"No more I should; but Wratislaw talked to me seriously and I was persuaded."

Wratislaw tried to look guileless, failed signally, and detected a sudden unfavourable glance from Mr. Stocks in his direction.

"We must manage everything as pleasantly as possible. You have my aunt and my uncle and Arthur on your side, while I have George, who doesn't count in this show, and I hope Wratislaw. I'll give you a three days' start if you like in lieu of notice." And the young man laughed as if the matter were the simplest of jokes.

The laugh jarred very seriously on one listener. To Alice the morning had been full of vexations, for Mr. Stocks had again sought her company, and wearied her with a new manner of would-be gallantry which sat ill upon him. She had come to Etterick with a tenderness towards Lewis which was somewhat dispelled by his newly-disclosed political aims. It meant that the Glenavelin household, including herself, would be in a different camp for three dreary weeks, and that Mr. Stocks would claim more of her society than ever. With feminine inconsistency she visited her repugnance towards that gentleman on his innocent rival. But Mr. Lewis Haystoun's light-hearted manner of regarding the business struck the little Puritan deeper. Politics had always been a thing of the gravest import in her eyes, bound up with a man's duty and honour and religion, and lo! here was this Gallio who not only adorned a party she had been led to regard as reprobate, but treated the whole affair as a half-jocular business, on which one should not be serious. It was sheer weakness, her heart cried out, the weakness of the philanderer, the half-hearted. In her vexation her interest flew in sympathy to Mr. Stocks, and she viewed him for the occasion with favour.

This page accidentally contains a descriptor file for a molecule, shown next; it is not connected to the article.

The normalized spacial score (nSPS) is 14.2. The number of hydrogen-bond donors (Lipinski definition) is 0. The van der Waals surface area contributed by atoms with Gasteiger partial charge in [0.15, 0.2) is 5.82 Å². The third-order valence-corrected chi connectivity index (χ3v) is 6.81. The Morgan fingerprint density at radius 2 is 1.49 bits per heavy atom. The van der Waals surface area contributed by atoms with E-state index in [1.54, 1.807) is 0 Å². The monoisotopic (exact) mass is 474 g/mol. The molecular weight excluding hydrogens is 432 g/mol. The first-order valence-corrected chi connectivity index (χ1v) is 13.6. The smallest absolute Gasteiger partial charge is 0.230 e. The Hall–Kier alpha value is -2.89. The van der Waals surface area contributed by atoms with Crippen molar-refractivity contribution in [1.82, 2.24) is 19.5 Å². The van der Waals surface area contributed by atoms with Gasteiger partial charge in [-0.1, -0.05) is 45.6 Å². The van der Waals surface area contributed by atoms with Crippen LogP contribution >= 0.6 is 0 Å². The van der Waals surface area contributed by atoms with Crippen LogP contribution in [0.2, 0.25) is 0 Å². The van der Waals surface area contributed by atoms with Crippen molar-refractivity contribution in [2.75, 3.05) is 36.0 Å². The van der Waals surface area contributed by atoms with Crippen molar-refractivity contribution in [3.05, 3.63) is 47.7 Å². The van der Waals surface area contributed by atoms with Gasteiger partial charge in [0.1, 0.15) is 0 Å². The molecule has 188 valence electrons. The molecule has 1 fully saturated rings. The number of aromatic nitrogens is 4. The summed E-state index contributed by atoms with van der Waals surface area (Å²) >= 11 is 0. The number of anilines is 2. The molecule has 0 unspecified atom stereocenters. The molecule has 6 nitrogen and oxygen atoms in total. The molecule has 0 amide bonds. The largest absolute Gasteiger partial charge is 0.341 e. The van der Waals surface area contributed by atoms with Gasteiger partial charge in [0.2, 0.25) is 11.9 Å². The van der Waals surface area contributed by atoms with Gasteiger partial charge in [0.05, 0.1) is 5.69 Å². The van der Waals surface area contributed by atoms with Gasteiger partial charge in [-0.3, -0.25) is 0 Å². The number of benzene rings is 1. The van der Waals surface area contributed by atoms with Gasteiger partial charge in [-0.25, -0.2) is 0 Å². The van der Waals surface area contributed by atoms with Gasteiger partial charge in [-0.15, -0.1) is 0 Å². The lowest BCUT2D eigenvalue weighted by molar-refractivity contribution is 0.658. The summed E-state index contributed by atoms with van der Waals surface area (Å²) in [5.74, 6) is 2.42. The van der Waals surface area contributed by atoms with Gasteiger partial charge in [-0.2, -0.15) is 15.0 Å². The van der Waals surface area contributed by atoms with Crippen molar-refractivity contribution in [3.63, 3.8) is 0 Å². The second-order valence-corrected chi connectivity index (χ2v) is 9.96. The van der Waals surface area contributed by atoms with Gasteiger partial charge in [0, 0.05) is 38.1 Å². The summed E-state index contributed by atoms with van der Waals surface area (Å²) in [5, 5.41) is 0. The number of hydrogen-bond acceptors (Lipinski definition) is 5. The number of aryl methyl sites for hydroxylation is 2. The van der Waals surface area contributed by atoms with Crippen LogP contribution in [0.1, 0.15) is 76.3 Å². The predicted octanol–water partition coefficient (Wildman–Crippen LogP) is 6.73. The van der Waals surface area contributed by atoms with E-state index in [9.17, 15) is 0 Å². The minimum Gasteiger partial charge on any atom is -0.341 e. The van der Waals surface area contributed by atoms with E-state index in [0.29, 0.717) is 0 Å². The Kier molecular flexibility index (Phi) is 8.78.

"You are far too frivolous about it," she cried. "How can you fight if you are not in earnest, and how can you speak things you only half believe? I hate to think of men playing at politics." And she had set her little white teeth, and sat flushed and diffident, a Muse of Protest.

Lewis flushed in turn. He recognized with pain the fulfilment of his fears. He saw dismally how during the coming fight he would sink daily in the estimation of this small critic, while his opponent would as conspicuously rise. The prospect did not soothe him, and he turned to Bertha Afflint, who was watching the scene with curious eyes.